Rank and organization: Private First Class, U.S. Marine Corps Reserve. Born: 28 January 1926, Alameda, Calif. Accredited to: California. Citation: For conspicuous gallantry and intrepidity at the risk of his life above and beyond the call of duty while serving as Acting Scout Sergeant with the 4th Battalion, 15th Marines, 6th Marine Division, during action against enemy Japanese forces on Okinawa Shima in the Ryukyu Chain, 15 April 1945. Undaunted by the powerfully organized opposition encountered on Motobu Peninsula during the fierce assault waged by his battalion against the Japanese stronghold at Mount Yaetake, Pfc. Gonsalves repeatedly braved the terrific enemy bombardment to aid his forward observation team in directing well-placed artillery fire. When his commanding officer determined to move into the front lines in order to register a more effective bombardment in the enemy's defensive position, he unhesitatingly advanced uphill with the officer and another Marine despite a slashing barrage of enemy mortar and rifle fire. As they reached the front and a Japanese grenade fell close within the group, instantly Pfc. Gonsalves dived on the deadly missile, absorbing the exploding charge in his own body and thereby protecting the others from serious and perhaps fatal wounds. Stouthearted and indomitable, Pfc. Gonsalves readily yielded his own chances of survival that his fellow marines might carry on the relentless battle against a fanatic enemy and his cool decision, prompt action and valiant spirit of self-sacrifice in the face of certain death reflect the highest credit upon himself and upon the U.S. Naval Service.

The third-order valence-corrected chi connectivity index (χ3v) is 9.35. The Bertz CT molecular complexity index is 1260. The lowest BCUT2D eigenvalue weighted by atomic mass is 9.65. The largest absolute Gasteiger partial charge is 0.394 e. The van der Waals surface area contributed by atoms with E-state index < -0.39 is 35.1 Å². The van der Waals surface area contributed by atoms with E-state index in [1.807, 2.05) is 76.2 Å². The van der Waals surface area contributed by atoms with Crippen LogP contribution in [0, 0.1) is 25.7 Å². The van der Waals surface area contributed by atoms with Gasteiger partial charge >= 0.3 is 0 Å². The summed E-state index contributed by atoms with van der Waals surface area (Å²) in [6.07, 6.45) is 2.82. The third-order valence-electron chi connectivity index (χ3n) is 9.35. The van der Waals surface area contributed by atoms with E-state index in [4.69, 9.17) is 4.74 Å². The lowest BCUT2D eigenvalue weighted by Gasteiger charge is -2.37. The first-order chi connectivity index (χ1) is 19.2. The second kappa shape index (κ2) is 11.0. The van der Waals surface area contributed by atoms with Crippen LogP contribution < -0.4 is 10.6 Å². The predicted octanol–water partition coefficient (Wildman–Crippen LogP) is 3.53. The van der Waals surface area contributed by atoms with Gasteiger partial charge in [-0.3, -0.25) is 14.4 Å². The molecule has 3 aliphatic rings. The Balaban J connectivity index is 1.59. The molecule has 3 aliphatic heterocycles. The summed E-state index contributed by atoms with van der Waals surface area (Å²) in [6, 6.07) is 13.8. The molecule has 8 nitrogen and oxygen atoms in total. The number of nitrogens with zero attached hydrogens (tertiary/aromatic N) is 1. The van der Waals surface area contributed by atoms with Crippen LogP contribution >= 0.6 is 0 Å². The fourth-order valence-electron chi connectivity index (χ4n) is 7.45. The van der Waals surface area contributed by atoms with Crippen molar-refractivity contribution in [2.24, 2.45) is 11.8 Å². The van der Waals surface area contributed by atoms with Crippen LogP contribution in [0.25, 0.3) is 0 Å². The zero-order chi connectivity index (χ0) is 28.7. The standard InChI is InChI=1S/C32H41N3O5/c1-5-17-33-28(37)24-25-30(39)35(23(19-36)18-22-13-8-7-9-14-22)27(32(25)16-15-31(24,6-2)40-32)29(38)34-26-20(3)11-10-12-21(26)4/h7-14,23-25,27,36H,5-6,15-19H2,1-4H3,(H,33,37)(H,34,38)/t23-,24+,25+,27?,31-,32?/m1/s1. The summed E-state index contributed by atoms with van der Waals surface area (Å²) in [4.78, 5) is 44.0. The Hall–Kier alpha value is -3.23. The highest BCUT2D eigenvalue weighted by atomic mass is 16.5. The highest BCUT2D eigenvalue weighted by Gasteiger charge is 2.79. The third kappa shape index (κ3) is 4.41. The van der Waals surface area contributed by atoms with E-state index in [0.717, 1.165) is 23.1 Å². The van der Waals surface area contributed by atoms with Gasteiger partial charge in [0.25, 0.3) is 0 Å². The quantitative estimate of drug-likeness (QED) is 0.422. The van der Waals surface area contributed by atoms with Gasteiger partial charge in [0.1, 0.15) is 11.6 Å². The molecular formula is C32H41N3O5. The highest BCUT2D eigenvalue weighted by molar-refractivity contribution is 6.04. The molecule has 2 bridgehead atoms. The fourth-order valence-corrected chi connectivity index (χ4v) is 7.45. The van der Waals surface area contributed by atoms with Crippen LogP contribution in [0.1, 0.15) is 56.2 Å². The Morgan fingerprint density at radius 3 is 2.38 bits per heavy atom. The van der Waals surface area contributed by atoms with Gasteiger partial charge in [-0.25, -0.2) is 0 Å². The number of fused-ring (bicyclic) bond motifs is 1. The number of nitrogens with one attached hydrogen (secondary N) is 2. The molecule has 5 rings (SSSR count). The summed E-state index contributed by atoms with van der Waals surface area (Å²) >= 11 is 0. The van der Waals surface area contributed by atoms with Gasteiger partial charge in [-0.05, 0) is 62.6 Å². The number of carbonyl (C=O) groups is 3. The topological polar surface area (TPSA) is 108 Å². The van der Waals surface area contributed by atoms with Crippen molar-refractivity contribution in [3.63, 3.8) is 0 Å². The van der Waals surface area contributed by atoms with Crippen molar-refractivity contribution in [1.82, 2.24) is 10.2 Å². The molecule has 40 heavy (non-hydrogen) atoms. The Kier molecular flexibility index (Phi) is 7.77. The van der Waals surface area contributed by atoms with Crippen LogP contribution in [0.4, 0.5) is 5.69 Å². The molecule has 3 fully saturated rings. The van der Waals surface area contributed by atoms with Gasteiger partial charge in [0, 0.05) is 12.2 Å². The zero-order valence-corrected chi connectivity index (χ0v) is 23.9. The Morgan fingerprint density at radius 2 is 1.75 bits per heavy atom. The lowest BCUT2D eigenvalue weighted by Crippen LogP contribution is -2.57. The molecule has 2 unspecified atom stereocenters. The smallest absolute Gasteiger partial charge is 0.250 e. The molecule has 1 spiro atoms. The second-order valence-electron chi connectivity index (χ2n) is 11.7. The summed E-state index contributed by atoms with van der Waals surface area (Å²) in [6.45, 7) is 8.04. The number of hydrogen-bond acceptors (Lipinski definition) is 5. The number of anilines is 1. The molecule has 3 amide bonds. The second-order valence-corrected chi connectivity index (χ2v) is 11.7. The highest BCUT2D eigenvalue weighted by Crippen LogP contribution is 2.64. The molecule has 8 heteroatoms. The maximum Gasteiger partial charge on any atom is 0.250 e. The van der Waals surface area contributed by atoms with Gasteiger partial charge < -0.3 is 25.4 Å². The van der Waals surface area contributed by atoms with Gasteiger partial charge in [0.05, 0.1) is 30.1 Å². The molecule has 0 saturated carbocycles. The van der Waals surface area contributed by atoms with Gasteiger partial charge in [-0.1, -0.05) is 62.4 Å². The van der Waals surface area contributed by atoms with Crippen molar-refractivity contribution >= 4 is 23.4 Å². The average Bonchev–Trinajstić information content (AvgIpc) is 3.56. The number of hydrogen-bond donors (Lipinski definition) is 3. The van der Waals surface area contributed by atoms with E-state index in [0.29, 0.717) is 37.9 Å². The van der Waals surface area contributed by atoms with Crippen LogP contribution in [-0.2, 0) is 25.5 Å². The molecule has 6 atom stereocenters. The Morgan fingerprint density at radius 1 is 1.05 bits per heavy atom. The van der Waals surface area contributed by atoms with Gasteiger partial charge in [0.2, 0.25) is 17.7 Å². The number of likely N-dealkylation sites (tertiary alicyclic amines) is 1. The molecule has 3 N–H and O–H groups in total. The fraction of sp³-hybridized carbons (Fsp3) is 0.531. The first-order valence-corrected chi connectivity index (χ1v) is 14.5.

Medal of Honor, 1st. Lieutenant William Hawkins, 1943 (posthumous)
For valorous and gallant conduct above and beyond the call of duty as Commanding Officer of a Scout Sniper Platoon attached to the Second Marines, Second Marine Division, in action against Japanese-held Tarawa in the Gilbert Islands, November 20 and 21, 1943. The first to disembark from the jeep lighter, First lieutenant Hawkins unhesitatingly moved forward under heavy enemy fire at the end of the Betio pier, neutralizing emplacements in coverage of troops assaulting the main breach positions. Fearlessly leading his men on to join the forces fighting desperately to gain a beachhead, he repeatedly risked his life throughout the day and night to direct and lead attacks on pill boxes and installations with grenades and demolition. At dawn on the following day, First Lieutenant Hawkins returned to the dangerous mission of clearing the limited beachhead of japanese resistance, personally initiating an assault on a hostile fortified by five enemy machine guns and, crawling forward in the face of withering fire, boldly fired point-blank into the loopholes and completed the destruction with grenades. Refusing to withdraw after being seriously wounded in the chest during this skirmish, First Lieutenant Hawkins steadfastly carried the fight to the enemy, destroying three more pill boxes before he was caught in a burst of Japanese shell fire and mortally wounded. His relentless fighting spirit in the face of formidable opposition and his exceptionally daring tactics were an inspiration to his comrades during the most crucial phase of the battle and reflect the highest credit upon the United States Naval Service. He gallantly gave his life for his country.
Counter-Sniper/Gunfire Detection System. The counter-sniper system manufactured by the French company Metravib has potential to enhance the protection of U.S. forces deployed in the Balkans by providing location of sniper and harassing gunfire. This project is evaluating the French item with the objective of type classification and fielding to meet a U.S. Special Operations Command, Europe requirement.